Relationship between in situ and ex situ conservation of plan genetic resources at community level in Ecuador: a proposal. – Botanica Lithuanica, Suppl. 2: 47–51
Ecuador, and other Andean countries, is one of the world’s important regions for agro-biodiversity conservation and management. Ancient civilizations settle in the region several millennia ago and domesticated native plant species, such as potato, that today are some of the most important crops in the world. Other crops are of local importance or are endemic to this region. The preservation and management of genetic resources in Ecuador is recent event. In early 1980’s, the Ecuadorian Agricultural Research Institute (INIAP) started to collect and preserve native Andean crops. As a result of this, a national gene bank was established as means of ex situ conservation in order to preserve this important germplasm. In recent years, researchers have identified a need for in situ conservation and the establishment of a link between the gene bank and local farming communities. In addition, relationships between in situ and ex situ conservation have to be established in order to use the genetic resources wealth conserved in gene banks. In this way the importance of ex situ conservation will increase due to the return of seeds to the communities. An in situ conservation program, initiated as part of an integrated management system of agro-biodiversity conservation in the Rio Pataza valley communities of Chimborazo-Ecuador, currently focuses on Andean Root and Tuber crops (RTA). The integrated system includes soil and water conservation and management, forest and other minor and local food crops.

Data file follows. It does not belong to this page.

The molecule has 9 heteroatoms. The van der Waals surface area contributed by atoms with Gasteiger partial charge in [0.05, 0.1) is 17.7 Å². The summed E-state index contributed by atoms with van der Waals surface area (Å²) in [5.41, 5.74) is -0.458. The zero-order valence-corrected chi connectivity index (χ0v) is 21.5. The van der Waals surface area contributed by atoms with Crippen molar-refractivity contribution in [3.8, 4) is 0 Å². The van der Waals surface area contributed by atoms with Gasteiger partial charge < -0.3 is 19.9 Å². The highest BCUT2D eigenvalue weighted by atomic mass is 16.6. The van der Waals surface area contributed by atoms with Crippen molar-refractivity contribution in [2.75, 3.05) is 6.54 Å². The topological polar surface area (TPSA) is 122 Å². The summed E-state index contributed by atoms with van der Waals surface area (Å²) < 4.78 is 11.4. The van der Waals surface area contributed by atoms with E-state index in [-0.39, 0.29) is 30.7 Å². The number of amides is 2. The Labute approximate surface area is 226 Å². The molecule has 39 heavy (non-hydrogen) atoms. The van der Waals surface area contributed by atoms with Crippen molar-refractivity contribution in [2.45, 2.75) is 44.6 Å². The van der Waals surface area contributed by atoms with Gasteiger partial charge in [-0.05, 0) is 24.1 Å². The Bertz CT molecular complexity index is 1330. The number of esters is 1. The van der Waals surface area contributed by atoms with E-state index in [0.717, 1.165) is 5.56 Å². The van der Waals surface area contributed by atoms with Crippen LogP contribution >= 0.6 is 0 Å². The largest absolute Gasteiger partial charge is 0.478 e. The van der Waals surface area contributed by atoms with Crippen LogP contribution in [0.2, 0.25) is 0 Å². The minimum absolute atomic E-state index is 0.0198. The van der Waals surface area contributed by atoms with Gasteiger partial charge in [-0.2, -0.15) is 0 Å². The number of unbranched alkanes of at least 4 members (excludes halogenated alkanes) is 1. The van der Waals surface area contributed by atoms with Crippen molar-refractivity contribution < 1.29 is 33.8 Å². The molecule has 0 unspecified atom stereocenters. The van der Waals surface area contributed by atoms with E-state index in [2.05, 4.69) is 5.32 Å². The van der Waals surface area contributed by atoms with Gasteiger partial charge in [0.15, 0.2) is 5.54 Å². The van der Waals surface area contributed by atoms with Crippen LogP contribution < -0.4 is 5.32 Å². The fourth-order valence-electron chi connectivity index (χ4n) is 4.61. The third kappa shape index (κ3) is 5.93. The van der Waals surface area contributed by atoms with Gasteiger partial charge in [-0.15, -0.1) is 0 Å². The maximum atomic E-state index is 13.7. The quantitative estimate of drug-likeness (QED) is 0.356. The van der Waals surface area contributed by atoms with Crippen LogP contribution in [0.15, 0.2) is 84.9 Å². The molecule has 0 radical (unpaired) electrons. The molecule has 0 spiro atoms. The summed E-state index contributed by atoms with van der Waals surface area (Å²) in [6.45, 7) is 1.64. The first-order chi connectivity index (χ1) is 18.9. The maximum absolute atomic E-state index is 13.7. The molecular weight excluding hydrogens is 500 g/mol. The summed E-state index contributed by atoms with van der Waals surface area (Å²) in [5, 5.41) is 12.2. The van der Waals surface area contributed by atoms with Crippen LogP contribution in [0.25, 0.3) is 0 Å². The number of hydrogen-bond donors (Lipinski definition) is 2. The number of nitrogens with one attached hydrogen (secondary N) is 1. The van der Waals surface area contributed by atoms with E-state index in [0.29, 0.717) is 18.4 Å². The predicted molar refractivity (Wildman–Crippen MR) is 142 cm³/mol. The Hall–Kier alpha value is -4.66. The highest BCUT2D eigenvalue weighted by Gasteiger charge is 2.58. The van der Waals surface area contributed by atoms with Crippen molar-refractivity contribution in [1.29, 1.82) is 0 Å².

Keywords: conservation, in situ, ex situ, Ecuador.